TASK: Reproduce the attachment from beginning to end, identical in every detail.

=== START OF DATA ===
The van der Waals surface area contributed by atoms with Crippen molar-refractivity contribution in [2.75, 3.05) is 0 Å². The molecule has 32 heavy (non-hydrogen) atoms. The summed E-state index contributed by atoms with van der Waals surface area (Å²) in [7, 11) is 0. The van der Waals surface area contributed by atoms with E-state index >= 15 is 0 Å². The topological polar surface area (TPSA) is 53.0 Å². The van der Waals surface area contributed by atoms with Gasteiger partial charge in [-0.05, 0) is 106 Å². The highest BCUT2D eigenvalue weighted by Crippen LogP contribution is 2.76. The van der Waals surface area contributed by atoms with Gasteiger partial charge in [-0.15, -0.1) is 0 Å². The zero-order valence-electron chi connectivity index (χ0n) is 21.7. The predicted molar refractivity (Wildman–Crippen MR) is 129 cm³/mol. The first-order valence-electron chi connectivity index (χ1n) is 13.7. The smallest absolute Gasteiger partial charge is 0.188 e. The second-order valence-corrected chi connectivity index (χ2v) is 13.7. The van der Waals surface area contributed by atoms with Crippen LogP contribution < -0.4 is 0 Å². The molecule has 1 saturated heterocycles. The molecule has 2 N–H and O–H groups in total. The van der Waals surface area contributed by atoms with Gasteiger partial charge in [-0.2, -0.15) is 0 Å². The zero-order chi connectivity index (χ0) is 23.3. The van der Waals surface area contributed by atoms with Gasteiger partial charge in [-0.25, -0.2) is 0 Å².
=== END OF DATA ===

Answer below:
The van der Waals surface area contributed by atoms with Crippen molar-refractivity contribution in [2.75, 3.05) is 0 Å². The molecule has 32 heavy (non-hydrogen) atoms. The summed E-state index contributed by atoms with van der Waals surface area (Å²) in [7, 11) is 0. The van der Waals surface area contributed by atoms with E-state index >= 15 is 0 Å². The topological polar surface area (TPSA) is 53.0 Å². The van der Waals surface area contributed by atoms with Gasteiger partial charge in [-0.05, 0) is 106 Å². The highest BCUT2D eigenvalue weighted by Crippen LogP contribution is 2.76. The van der Waals surface area contributed by atoms with Gasteiger partial charge in [-0.15, -0.1) is 0 Å². The zero-order valence-electron chi connectivity index (χ0n) is 21.7. The predicted molar refractivity (Wildman–Crippen MR) is 129 cm³/mol. The first-order valence-electron chi connectivity index (χ1n) is 13.7. The smallest absolute Gasteiger partial charge is 0.188 e. The second-order valence-corrected chi connectivity index (χ2v) is 13.7. The van der Waals surface area contributed by atoms with Crippen LogP contribution < -0.4 is 0 Å². The molecule has 1 saturated heterocycles. The molecule has 2 N–H and O–H groups in total. The van der Waals surface area contributed by atoms with Gasteiger partial charge in [-0.2, -0.15) is 0 Å². The zero-order chi connectivity index (χ0) is 23.3. The van der Waals surface area contributed by atoms with Gasteiger partial charge in [-0.25, -0.2) is 0 Å².